Ruby and ES6

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puts "Hello, #{first_name}. What are you upto today?"
console.log (`Hello, ${firstName}. What are you upto today?`)

So, I am learning Ruby these days. You have heard of this book, haven’t you? Learn Ruby the Hard Way. Me? I found it only a few days back. It’s been a fun read so far. Give it a whirl, even if you are a ninja programmer.

And I am learning ES6 as well. Part of my motivation came from seeing the excitement of my students at Ofssam for learning ES6 (ECMAScript2015 for the standards Nazis). Here’s my learning resource – Using ES6 in Your Node.js Web Application.

Accessing ASP.NET Controls in JavaScript Code

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ASP.NET controls essentially translate to a bunch of HTML and JavaScript code when being rendered in the browser, because HTML and JS is all what a browser can understand. So does that mean you can access an ASP.NET control with ease through JavaScript? Yes and no. Really depends on the version of .NET installed on the server (hosting your ASP.NET website).

HTML controls/elements/tags are generally referred to by their IDs. In plain JS, we would do something like:

var name = document.getElementById('txtName').value;

In jQuery, that would translate to:

var name = $('#txtName').val();

That’s assuming that your page has a text box with the ID ‘txtName’. One would expect that ASP.NET controls can also be referred to by their IDs in JavaScript. But that’s not always true. Prior to .NET 3, a compiler-generated prefix used to get added to a control’s ID (while rendering it in browser), to form what’s called the control’s ClientID. An example of such a ClientID can be “ctl00$mainpage$txtName”. In short, if you have an ASP.NET 3.0 textbox control having an ID ‘txtName’, you can access it in JavaScript like:

var name = document.getElementById('txtName').value;

But obviously, that won’t work in case of ASP.NET 2.0, because the actually ID you want to refer to is “ctl00$mainpage$txtName”.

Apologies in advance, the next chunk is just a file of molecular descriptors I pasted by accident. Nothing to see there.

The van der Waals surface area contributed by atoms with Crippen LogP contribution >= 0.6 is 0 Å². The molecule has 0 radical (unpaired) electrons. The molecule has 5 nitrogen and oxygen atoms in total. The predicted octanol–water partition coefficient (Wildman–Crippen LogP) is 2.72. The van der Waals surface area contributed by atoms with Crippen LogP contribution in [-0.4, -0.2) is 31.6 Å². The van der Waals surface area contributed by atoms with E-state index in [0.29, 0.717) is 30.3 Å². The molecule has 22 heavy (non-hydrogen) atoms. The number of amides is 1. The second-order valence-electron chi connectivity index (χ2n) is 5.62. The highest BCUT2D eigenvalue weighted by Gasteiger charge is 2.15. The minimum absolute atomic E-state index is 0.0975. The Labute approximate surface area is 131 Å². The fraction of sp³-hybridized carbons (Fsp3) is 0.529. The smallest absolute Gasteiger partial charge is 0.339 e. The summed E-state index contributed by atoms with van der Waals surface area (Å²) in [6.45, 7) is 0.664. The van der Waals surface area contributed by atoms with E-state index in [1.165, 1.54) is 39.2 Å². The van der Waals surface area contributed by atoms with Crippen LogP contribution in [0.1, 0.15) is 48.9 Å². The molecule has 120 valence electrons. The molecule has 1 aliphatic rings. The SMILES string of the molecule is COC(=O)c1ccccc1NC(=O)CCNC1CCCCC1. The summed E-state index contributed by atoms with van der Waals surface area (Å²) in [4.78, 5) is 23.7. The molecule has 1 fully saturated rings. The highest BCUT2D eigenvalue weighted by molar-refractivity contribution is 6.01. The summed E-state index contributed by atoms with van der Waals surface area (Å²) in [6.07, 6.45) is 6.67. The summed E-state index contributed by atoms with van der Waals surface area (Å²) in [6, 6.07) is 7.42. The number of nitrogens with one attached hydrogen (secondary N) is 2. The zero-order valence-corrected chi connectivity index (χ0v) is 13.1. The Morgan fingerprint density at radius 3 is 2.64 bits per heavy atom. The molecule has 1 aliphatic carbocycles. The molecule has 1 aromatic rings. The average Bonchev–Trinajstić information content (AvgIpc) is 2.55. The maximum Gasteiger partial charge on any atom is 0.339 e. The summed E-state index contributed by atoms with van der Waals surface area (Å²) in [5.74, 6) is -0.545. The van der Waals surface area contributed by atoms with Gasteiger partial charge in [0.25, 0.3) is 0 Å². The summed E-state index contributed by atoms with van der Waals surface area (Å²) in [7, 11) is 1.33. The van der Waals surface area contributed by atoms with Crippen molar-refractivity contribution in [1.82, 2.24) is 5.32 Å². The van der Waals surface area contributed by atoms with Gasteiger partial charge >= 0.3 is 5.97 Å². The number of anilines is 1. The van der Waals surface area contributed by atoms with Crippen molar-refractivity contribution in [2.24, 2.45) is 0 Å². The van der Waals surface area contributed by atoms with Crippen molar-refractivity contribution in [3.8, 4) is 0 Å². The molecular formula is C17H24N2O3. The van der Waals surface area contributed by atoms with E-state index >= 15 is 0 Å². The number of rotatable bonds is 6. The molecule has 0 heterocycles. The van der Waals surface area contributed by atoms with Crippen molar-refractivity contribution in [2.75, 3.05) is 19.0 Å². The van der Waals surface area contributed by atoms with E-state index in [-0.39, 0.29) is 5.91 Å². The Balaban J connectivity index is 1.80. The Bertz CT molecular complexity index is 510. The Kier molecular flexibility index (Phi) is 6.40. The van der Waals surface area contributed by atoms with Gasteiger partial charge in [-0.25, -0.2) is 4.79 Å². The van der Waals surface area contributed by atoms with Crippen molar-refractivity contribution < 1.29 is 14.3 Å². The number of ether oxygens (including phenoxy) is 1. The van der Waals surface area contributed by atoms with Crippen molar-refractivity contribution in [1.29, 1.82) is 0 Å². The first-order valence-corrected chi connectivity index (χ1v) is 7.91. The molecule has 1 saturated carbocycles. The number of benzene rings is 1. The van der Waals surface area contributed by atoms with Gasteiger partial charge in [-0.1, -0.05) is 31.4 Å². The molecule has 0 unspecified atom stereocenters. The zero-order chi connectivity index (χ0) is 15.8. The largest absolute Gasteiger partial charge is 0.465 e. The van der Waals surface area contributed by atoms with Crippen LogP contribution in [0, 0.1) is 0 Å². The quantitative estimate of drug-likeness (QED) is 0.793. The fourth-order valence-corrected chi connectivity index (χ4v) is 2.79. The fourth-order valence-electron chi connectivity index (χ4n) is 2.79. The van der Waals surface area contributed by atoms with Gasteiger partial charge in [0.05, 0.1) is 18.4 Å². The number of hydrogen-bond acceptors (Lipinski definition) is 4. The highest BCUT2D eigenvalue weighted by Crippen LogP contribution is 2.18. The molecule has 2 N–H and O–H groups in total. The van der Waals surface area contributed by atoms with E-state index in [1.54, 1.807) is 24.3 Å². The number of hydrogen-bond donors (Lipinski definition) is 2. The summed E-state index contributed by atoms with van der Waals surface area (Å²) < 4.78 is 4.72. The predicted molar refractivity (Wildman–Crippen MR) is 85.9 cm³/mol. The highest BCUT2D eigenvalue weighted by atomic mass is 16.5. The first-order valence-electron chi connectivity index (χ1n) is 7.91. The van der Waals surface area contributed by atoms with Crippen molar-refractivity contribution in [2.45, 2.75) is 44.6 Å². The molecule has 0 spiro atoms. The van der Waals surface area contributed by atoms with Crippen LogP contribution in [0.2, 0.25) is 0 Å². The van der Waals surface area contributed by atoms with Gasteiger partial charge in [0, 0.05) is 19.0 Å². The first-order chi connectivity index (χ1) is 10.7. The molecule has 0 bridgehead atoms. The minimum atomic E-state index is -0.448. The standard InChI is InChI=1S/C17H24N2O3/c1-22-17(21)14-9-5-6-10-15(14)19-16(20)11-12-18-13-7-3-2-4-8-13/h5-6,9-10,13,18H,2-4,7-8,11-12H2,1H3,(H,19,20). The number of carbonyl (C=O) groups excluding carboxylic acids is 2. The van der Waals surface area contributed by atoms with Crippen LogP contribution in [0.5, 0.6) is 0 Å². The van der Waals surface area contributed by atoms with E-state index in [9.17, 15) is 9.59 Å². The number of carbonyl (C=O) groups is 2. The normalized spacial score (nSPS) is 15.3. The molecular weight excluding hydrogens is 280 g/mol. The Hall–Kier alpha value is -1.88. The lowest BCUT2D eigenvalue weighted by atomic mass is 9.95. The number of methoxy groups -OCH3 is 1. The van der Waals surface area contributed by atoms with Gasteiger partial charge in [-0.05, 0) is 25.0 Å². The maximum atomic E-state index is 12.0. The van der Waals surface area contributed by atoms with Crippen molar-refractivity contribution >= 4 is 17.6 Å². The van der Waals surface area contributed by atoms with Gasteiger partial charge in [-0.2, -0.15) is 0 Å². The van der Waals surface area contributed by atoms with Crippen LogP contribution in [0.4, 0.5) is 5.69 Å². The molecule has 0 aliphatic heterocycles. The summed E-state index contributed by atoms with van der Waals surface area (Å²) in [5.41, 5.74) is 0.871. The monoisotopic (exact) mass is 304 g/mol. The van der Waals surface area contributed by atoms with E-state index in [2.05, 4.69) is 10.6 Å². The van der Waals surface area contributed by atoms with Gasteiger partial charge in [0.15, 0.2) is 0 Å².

That is where the ASP.NET short tag notation comes into play. Regardless of whatever version of .NET is installed on your server, you can access an ASP.NET control in JS in the following way:

var name = document.getElementById('<%= txtName.ClientId %>').value;

Of course, you can directly do something like:

var name = <%= txtName.Text %>;

Well, all depends on your needs. This tip is just meant to get you started with the interoperability between ASP.NET and JavaScript. And remember, the ASP.NET short tag notation works the same way in case of HTML too.

Further Reading
You can even have ASP.NET methods return data to your JavaScript code. That can be done with a little-bit of AJAX and by declaring your ASP.NET methods as webmethods. This beautiful tutorial discusses how to do just that (in plain JS and in jQuery)

Tutorial: AJAX with jQuery

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jQuery is a very powerful JavaScript framework, and to put in their own terms, is The Write Less, Do More JavaScript library. jQuery’s slogan indeed holds true to its claim, as you’ll discover as soon as you start coding using jQuery. Although jQuery has an extensive set of API and a collection of many functions in its arsenal, I would be concentrating more on the AJAX capabilities of jQuery in this tutorial.

Most of the modern websites, irrespective of whether they offer a simple or a complex interface, usually use AJAX for some task or the other. While designing in order to cater to today’s needs, it becomes almost indispensable to use AJAX to make the end-user experience faster and more pleasant. So, if you had been deferring the use of AJAX till now owing to it’s complexity in raw JavaScript, here is your chance to start using it with utmost ease.

It is really amazing to see how much simplified AJAX is with jQuery. The developers have seemingly (and painstakingly) done a lot of hard work behind the scenes to make it easy for the web developer to implement even the most complex JavaScript concepts, including AJAX.

For the purpose of demostrating AJAX, I’ll be making use of a simple web application (that I designed using HTML, PHP, jQuery, CSS and MySQL). I call it the Albums Database.

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